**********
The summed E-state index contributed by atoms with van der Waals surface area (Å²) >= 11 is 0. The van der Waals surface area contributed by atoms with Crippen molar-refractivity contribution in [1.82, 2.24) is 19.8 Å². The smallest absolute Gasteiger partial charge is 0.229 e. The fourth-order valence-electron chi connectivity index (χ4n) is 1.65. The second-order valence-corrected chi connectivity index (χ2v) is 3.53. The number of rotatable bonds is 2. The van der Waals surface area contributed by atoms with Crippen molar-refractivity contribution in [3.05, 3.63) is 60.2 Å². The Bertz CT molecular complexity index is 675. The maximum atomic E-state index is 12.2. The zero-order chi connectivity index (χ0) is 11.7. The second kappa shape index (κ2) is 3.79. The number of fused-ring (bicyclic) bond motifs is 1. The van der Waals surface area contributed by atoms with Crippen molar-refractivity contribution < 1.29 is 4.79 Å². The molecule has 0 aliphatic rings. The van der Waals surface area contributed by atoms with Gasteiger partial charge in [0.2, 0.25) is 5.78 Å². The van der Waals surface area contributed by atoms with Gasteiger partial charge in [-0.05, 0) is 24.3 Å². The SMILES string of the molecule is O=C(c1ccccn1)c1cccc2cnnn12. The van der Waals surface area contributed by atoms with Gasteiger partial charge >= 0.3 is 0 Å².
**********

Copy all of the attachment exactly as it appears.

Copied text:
The summed E-state index contributed by atoms with van der Waals surface area (Å²) >= 11 is 0. The van der Waals surface area contributed by atoms with Crippen molar-refractivity contribution in [1.82, 2.24) is 19.8 Å². The smallest absolute Gasteiger partial charge is 0.229 e. The fourth-order valence-electron chi connectivity index (χ4n) is 1.65. The second-order valence-corrected chi connectivity index (χ2v) is 3.53. The number of rotatable bonds is 2. The van der Waals surface area contributed by atoms with Crippen molar-refractivity contribution in [3.05, 3.63) is 60.2 Å². The Bertz CT molecular complexity index is 675. The maximum atomic E-state index is 12.2. The zero-order chi connectivity index (χ0) is 11.7. The second kappa shape index (κ2) is 3.79. The number of fused-ring (bicyclic) bond motifs is 1. The van der Waals surface area contributed by atoms with Crippen molar-refractivity contribution < 1.29 is 4.79 Å². The molecule has 0 aliphatic rings. The van der Waals surface area contributed by atoms with Gasteiger partial charge in [0.2, 0.25) is 5.78 Å². The van der Waals surface area contributed by atoms with Gasteiger partial charge in [-0.05, 0) is 24.3 Å². The SMILES string of the molecule is O=C(c1ccccn1)c1cccc2cnnn12. The van der Waals surface area contributed by atoms with Gasteiger partial charge >= 0.3 is 0 Å².